### Cipher

```SYMPATRIC ENCRYPTION
L.Tahani Al jehani
Introduction

Definition
 Cryptography,
a word with Greek origins, means
“secret writing”.
 It refers to the science of transferring messages to make
them secure and hard to attacks.
Introduction

Components
 Plaintext
: is the original message before being
transformed.
 Ciphertext: is the message after transformation.
 Cipher : is the encryption and decryption algorithm.
 Key: is an number (or set of numbers) that the cipher, as an
algorithm, operates on.
Terminology





encipher (encrypt) - converting plaintext to ciphertext
decipher (decrypt) - recovering ciphertext from
plaintext
cryptography - study of encryption principles/methods
cryptanalysis (codebreaking) - study of principles/
methods of deciphering ciphertext without knowing key
cryptology - field of both cryptography and
cryptanalysis
Cryptography Categories
Cryptography Categories
In symmetric-key cryptography, the same key is used
by the sender (for encryption) and the receiver (for
decryption).
The key is shared.
Requirements

two requirements for secure use of symmetric
encryption:
a
strong encryption algorithm
 a secret key known only to sender / receiver

mathematically have:
Y = E(K, X)
X = D(K, Y)


assume encryption algorithm is known
implies a secure channel to distribute key
Cryptography Categories
In asymmetric-key cryptography, one key is used by
the sender (for encryption) and other key is used by
The key are different.
Cryptography Categories

Comparison

In the symmetric-key cryptography, both sender and
receiver use the same key for lock and unlock the
message respectively.
 In
the asymmetric-key cryptography, the sender uses a
key to lock the message and the receiver uses another
key to unlock the message.
Symmetric Encryption





or conventional / private-key / single-key
sender and recipient share a common key
all classical encryption algorithms are private-key
was only type prior to invention of public-key in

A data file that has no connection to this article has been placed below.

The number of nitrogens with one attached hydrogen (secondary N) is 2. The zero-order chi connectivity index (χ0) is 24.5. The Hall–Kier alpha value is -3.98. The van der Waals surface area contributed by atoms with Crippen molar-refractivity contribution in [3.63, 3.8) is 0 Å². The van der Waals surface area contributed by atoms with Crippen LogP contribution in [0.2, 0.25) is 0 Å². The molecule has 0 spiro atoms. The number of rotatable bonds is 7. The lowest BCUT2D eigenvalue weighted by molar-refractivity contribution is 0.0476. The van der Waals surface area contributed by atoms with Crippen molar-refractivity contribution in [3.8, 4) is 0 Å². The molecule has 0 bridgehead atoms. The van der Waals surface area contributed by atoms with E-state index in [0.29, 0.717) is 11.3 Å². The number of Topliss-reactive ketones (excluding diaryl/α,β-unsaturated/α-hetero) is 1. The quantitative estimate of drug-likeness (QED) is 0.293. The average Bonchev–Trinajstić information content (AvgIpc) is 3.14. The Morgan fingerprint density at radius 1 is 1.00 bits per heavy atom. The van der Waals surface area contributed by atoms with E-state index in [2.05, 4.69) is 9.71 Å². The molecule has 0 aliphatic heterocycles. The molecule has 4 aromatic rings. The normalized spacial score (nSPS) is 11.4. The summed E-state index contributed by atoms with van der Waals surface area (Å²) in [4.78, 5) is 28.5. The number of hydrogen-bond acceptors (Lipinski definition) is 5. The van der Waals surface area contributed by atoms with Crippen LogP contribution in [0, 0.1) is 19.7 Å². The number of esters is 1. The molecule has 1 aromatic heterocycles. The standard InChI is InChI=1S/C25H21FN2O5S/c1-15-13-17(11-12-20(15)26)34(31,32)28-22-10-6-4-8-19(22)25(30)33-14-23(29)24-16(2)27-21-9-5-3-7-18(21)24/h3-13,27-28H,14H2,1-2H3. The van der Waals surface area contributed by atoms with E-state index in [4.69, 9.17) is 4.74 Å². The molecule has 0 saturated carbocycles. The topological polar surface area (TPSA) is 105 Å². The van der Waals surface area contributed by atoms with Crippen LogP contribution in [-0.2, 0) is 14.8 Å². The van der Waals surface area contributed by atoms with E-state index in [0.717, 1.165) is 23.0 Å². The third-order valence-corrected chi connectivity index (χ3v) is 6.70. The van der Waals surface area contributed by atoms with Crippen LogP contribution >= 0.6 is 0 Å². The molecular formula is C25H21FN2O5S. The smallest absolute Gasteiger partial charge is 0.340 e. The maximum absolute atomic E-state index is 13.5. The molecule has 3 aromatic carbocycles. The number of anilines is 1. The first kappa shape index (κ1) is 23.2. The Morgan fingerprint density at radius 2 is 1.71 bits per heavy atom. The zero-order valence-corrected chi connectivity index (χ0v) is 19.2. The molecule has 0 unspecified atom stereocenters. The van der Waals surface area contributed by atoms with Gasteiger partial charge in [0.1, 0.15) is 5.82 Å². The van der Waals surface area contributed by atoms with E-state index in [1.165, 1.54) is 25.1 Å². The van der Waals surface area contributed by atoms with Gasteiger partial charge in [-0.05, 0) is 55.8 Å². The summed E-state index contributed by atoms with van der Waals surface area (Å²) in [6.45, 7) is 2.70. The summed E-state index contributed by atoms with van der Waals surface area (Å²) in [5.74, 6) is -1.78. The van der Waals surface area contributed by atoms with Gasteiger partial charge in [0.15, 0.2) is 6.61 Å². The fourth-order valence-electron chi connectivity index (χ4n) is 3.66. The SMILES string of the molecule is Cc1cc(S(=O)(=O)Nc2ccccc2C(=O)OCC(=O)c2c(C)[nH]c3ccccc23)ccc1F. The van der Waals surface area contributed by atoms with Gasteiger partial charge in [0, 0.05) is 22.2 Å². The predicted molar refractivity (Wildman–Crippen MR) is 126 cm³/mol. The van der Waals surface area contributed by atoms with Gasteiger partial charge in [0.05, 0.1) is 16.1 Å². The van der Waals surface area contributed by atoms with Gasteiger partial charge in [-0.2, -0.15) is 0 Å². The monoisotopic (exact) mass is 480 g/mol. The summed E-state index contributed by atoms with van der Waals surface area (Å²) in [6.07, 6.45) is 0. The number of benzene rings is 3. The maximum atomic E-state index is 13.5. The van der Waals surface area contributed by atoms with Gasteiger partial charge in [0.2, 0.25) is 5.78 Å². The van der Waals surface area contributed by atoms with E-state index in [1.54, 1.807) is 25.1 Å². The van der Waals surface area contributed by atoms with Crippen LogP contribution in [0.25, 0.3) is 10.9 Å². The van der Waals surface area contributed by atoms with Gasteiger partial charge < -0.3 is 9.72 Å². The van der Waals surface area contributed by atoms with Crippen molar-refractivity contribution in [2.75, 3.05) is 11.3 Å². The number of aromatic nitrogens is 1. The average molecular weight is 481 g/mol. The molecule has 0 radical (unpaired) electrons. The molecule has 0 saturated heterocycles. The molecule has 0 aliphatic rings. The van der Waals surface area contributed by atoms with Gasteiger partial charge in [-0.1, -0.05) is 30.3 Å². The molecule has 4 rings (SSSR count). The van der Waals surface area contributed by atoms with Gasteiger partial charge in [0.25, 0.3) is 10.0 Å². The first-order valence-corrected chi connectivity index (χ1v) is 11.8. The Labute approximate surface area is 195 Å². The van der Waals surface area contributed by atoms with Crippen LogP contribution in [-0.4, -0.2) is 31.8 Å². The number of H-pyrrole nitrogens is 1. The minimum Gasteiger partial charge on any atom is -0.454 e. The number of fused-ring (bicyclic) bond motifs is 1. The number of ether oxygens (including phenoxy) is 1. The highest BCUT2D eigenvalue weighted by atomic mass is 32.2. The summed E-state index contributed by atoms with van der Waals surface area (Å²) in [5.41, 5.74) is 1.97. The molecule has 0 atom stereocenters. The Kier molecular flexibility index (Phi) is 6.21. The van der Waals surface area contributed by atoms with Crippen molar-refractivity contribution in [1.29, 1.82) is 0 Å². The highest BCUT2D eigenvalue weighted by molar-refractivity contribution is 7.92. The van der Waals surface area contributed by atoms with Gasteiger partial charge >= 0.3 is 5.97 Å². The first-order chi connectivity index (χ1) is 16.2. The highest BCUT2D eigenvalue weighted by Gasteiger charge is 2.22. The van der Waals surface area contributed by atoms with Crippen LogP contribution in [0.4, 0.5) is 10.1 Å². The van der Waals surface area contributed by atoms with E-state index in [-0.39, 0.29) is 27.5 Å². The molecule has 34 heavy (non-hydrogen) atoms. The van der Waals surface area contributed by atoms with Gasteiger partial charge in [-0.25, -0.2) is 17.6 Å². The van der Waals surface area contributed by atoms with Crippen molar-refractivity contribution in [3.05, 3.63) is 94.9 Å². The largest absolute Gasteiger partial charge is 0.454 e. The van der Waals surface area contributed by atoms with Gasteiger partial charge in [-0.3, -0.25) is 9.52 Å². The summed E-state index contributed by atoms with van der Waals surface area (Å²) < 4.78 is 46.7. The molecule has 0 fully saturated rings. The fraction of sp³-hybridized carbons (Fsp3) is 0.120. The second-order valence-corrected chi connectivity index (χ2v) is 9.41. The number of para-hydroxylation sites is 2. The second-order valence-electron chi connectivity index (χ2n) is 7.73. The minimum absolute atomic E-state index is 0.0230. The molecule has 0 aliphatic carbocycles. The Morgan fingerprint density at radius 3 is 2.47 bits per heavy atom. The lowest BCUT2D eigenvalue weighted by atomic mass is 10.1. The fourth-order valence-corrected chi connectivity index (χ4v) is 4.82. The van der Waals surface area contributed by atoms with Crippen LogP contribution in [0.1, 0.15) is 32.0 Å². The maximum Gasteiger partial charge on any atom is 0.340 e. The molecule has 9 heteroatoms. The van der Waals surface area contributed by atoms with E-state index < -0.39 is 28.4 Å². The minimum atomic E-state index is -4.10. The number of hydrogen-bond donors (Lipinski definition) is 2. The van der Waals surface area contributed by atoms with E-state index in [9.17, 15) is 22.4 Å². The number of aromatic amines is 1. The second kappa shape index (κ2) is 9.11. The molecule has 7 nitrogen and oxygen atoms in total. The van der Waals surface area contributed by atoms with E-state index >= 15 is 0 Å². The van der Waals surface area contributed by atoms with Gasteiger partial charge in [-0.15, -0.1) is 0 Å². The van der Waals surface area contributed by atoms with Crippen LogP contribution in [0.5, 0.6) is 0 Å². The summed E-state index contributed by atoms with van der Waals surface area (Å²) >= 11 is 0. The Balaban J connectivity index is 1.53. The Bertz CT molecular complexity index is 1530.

1970’s
and by far most widely used
Cryptanalysis


objective to recover key not just message
general approaches:
 cryptanalytic
attack
 brute-force attack

if either succeed all key use compromised
More Definitions

unconditional security

no matter how much computer power or time is
available, the cipher cannot be broken since the
ciphertext provides insufficient information to uniquely
determine the corresponding plaintext
computationally secure

Mallory can try all possible key combinations until one works, and
the resulting data or message is understandable.

You might be asking yourself, how many combinations would an
attacker have to try? The answer to that question depends upon the
encryption algorithm or cipher used.



An algorithm is considered computationally secure if the amount
of time needed to compute all possible combinations is so large that
it cannot be done in any reasonable amount of time.
This definition, “in a reasonable amount of time,” is deliberately
vague, because the meaning of computationally secure is everchanging as the speed of a computer is everincreasing. Also, most
data does not need to be protected forever.
Brute Force Search
always possible to simply try every key
most basic attack, proportional to key size
assume either know / recognise plaintext



Key Size (bits)
Number of Alternative
Keys
Time required at 1
decryption/µs
Time required at 106
decryptions/µs
32
232 = 4.3  109
231 µs
= 35.8 minutes
2.15 milliseconds
56
256 = 7.2  1016
255 µs
= 1142 years
10.01 hours
128
2128 = 3.4  1038
2127 µs
= 5.4  1024 years